Hyperterrorism: A New Form of Globalized Conflict
Terrorism experts have long argued that the religious motivations of many extremist groups today have increased the likelihood of a new, virulent, and highly destructive form of terrorism involving nuclear, chemical and biological weapons - weapons of mass destruction. As the events of Sept. 11 demonstrate, nothing could be further from the truth.
The attackers who flew kamikaze-style into the World Trade Center and Pentagon did not use WMD and did not need to. They understood that security factors have been transformed in the post-Cold War world. To underline this point, they staged what we call a hyperterrorist attack, one far more dangerous than conventional terrorism or the fantastic theories of experts.
Hyperterrorism is an innovative type of conflict made possible in post-Cold War conditions, which are marked by the powerful transnationalizing forces of globalization. While no serious analyst would argue that conventional forces, missiles, aircraft carriers, rapid strike forces and the territorial units in which they are based are irrelevant, conventional warfare now exists in a qualitatively different setting.
Contemporary conflicts are shaped by the globalization process. The context is one of greatly increased levels of exchange in politics, trade and markets, finance, production, migration, culture, technology, and the environment. It is also an environment in which transnational ideologies and organizations greatly extend the reach of organized violence. These conditions provide better opportunities for greater exchange, but also pose new dangers of lessened control and influence.
In its new geopolitical setting, hyperterrorism is not "war" as previously understood. Like all forms of terrorism, hyperterrorism uses violence by non-state actors with the aim of creating panic and projecting an image of power for political ends. In such attacks, it is important to remember that the attackers have specific target publics in mind.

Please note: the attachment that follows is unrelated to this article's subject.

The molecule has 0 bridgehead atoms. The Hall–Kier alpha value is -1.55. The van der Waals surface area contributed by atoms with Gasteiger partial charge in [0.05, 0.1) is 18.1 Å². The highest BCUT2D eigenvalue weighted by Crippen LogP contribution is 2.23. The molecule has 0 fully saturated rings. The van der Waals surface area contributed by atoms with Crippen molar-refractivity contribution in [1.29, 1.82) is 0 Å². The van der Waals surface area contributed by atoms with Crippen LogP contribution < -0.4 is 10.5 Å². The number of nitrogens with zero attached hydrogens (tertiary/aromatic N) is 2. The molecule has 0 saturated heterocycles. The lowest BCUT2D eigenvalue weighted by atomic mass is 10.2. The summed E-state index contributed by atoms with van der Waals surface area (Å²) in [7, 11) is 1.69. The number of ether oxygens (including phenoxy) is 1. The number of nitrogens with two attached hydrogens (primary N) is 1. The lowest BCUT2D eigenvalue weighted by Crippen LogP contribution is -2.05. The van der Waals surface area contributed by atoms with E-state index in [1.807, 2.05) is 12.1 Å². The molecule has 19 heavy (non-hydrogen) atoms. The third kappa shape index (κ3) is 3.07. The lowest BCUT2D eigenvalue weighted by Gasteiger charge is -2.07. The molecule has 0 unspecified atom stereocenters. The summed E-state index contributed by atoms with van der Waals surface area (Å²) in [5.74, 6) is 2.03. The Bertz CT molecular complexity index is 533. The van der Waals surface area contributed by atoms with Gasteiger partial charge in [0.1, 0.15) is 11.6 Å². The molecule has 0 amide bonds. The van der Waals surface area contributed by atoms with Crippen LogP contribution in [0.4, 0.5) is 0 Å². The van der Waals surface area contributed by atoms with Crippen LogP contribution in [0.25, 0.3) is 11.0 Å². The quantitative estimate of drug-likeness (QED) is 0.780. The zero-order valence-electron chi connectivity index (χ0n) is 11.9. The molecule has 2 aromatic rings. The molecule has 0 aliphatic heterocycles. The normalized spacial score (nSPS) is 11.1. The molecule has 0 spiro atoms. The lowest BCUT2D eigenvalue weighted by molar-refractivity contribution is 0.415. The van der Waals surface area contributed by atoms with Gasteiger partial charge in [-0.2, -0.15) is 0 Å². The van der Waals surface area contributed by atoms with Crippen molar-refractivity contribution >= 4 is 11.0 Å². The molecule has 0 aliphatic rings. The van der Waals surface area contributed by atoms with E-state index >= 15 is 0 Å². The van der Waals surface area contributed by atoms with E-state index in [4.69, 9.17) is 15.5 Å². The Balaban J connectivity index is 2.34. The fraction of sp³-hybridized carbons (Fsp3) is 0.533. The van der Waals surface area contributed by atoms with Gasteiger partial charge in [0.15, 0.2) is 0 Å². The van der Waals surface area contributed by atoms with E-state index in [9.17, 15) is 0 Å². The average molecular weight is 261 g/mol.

In the World Trade Center-Pentagon attacks, the three target publics were global, national and governmental. The first target , global civil society, was being shown that America is vulnerable and unprepared. The second target public, the US population, was informed that it is now very much at risk. The third target, the Bush administration, was being cruelly mocked over its obsession with hi-tech missile defence, inept economic management, and tenuous electoral mandate.
In other words, the WTC-Pentagon hyperterrorists understood that while the Bush administration gazed firmly at its pet rogue states (Sudan, Syria, Iran, North Korea, Cuba, etc.), it could be caught unaware by a new type of attack.
The attack that horrified the world on Tuesday is unprecedented. Some foreshadowing was provided in 2000 when the USS Cole was seriously damaged after two men in a small boat detonated explosives alongside it . Although the USS Cole was a military target, the incident featured a low-tech hit at a symbol of military and political might.